Listen to me:
- Seeking help is not weakness. It is the foundation of strength.
- Take responsibility. Running from problems and drowning them in alcohol is not a solution.
- Do the counseling; it works. Give it time.
- Learn to love again. Not everyone wants to break your heart.
- Give back to your community. They look up to you.
- Live life to its fullest. Don’t bottle up your emotions.
- Find your true self. Being you takes courage and it gives others permission to be themselves.
- Life knocks all of us down. Success is determined by how quickly you are willing to get back up.
- Once you truly make it past your own struggles, reach out and help someone else.
- NEVER GIVE UP!
Ashley McConkey manages communications for the George W. Bush Presidential Center and is responsible for message development on behalf of the Economic Growth, Human Freedom and Military Service initiatives.
Before joining the Bush Center, McConkey worked in the communications and public policy arena in Austin, Texas for both non-profit and corporate entities. She also served as a Budget and Policy Adviser to Texas House Speaker Joe Straus.
McConkey grew up in Greenville, Texas and moved to Austin to study Political Science at St. Edward’s University. She and her husband reside in Dallas.Full Bio
Corporal David J. Smith joined the Marine Corps in 2003 and served as an Infantry Rifleman and Team Leader with Alpha Company “Raiders” of the 1st Battalion, 4th Marine Regiment. He was deployed twice in support of Operation Iraqi Freedom. During his service, his unit was engaged in some of the heaviest fighting of the war to date including the battle of An Najaf in August 2004. Smith was honorably discharged in 2007, but upon his return to the States experienced severe symptoms of Post-Traumatic Stress.
One event, in particular, hurt him the most. During an intense gunfight one night while trapped on the roof of a burning building, Smith caught movement and muzzle flashes out of the corner of his eye coming from a nearby alleyway below his position. He didn’t have his night-vision mounted because his team had been clearing through the building. Acting on instinct, Smith shot into that group of targets moving toward their position. It turned out to be a group of Marines and Smith wounded one of them. That warrior was sent home and had part of his foot amputated. Smith lost contact with him for many years and he didn’t know how well he was doing. It was the single most painful, regrettable moment of his life. Knowing that he had injured one of his own, “It haunted me for years.”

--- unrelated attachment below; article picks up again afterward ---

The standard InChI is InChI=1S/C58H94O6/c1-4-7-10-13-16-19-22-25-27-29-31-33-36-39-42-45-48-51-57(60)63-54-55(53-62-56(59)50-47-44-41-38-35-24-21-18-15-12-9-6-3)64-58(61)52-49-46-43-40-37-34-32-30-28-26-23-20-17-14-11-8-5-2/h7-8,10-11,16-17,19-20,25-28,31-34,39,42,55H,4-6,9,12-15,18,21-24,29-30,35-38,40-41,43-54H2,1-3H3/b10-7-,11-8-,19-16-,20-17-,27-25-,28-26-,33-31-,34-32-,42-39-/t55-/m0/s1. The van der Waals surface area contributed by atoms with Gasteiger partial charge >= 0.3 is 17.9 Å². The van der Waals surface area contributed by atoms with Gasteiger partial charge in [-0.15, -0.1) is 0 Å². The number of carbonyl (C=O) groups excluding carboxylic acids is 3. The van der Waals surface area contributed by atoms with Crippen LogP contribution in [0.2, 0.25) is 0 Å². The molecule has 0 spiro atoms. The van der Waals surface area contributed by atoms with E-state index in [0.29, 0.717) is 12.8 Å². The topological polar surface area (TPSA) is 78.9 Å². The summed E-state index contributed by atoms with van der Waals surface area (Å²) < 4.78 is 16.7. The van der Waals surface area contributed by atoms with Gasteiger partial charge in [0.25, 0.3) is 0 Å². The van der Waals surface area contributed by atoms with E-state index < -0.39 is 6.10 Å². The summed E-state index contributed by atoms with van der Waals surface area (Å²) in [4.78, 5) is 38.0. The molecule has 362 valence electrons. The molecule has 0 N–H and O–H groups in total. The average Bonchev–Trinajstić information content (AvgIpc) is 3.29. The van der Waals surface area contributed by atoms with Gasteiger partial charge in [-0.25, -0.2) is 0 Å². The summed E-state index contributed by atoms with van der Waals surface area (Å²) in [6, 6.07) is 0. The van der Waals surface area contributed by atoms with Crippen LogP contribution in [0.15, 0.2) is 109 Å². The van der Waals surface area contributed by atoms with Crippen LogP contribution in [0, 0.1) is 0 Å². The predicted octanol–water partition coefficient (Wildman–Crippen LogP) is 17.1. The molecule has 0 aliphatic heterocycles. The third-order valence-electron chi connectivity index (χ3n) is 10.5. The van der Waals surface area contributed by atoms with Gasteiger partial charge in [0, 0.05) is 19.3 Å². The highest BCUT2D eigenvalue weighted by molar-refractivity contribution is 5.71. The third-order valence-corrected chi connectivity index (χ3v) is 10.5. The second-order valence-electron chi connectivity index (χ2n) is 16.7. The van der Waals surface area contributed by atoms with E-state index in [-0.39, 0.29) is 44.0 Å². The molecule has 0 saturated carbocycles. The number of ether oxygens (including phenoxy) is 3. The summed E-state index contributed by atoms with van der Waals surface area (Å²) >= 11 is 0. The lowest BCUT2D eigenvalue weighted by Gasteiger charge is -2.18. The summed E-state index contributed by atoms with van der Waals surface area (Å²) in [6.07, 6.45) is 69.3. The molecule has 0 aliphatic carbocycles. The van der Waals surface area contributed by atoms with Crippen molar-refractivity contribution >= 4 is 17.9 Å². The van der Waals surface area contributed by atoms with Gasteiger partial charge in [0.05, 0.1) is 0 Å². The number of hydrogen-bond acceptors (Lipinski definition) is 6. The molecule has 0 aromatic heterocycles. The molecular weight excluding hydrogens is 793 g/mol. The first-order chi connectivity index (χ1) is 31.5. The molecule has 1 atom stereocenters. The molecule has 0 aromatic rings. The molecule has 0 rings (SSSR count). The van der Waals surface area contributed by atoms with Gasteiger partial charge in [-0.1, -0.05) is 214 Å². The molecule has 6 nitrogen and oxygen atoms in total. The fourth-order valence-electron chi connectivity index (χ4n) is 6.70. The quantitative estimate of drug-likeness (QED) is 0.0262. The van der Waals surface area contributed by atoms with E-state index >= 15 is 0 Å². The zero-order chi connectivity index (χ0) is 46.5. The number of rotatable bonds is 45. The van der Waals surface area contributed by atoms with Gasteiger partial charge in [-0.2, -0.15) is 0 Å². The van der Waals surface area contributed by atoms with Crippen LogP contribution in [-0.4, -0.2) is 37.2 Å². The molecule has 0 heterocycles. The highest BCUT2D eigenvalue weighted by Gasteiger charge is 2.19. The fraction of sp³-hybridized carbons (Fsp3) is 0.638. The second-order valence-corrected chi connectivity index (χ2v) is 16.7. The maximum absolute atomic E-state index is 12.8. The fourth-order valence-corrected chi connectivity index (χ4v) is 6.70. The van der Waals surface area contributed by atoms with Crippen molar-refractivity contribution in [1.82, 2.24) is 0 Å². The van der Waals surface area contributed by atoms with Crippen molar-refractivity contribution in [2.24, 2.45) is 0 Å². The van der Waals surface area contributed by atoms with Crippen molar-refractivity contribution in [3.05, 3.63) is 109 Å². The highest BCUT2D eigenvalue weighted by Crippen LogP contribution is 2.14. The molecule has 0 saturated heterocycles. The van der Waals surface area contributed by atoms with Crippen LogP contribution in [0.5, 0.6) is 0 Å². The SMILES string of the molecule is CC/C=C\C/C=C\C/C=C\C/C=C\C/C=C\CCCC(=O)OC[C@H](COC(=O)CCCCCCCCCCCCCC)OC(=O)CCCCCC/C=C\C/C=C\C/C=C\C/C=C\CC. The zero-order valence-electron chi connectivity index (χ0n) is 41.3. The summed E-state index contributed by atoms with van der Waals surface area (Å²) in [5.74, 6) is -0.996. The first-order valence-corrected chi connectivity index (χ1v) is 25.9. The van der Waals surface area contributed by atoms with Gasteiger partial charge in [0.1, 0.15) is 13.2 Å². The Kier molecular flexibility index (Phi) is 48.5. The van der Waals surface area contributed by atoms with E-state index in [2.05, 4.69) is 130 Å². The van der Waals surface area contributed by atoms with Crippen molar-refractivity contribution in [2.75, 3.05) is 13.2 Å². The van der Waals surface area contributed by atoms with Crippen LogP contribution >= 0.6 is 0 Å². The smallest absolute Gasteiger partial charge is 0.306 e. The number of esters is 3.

Afterwards, Smith says, “I had a very hard time admitting that something was wrong. Instead of taking responsibility for my transition like I should have and asking for help, I tried to ignore it all because it was painful and embarrassing and I didn’t want to appear weak. Ultimately, I found myself staring down the barrel of a shotgun. That’s when I realized I just couldn’t fix the problems on my own and I needed help.”
Smith participated in his first event with the Bush Center in 2012, riding in the W100k just a month after he had contemplated suicide. At that time, he remembers feeling like his heart was going to explode every day from all the emotions he was finally feeling again. It was really nice to be biking and laughing among other warriors. Since then, Smith works towards providing transition assistance for fellow veterans and eliminating the stigma of post-traumatic stress. In February 2015, Smith participated on a panel discussion with President Bush and three other veterans about transition in hopes it helps someone else avoid the same big mistake he almost made. “Seek the help you need and you’ll respect yourself for it.”
Today, Smith is a great example of Post-Traumatic Growth. He has re-focused himself, overcame obstacles, and is living a rich, fulfilling life. After graduating from UC Berkeley, Smith interned on the New York Stock Exchange, delivered disaster response with Team Rubicon in the Philippines, and traveled to almost 30 countries doing missionary and humanitarian projects. He finished those projects in December 2014 and moved to Norway, where he lives with his wife and works as the Chief Marketing Officer for Dogu AS, a software start-up company, while running a veteran transition resource blog on the side.
“Day-to-day life is amazing,” says Smith. “I don't struggle with depression and anxiety, I'm not afraid to fall in love or show my emotions, and I work hard to be a great man every single day. I refuse to let past failures or experiences shape the way that I view the world. I’ve never been happier, healthier, or more at peace than I am today.”Full Bio
Warrior Transition is a Global Challenge
As we continue to fight the global war on terror side-by-side with our allies, we should leverage these relationships and share best practices on how to better care for our warriors.
Transition From Military-to-Civilian Life With a Plan
More than 200,000 service members transition from military-to-civilian life every year and our country needs your leadership, experiences, maturity, and inherent drive to get the job done.
Executive Order is A Step Forward For Transitioning Veterans
This executive order is a great step in reducing barriers for veterans struggling with the invisible wounds of war.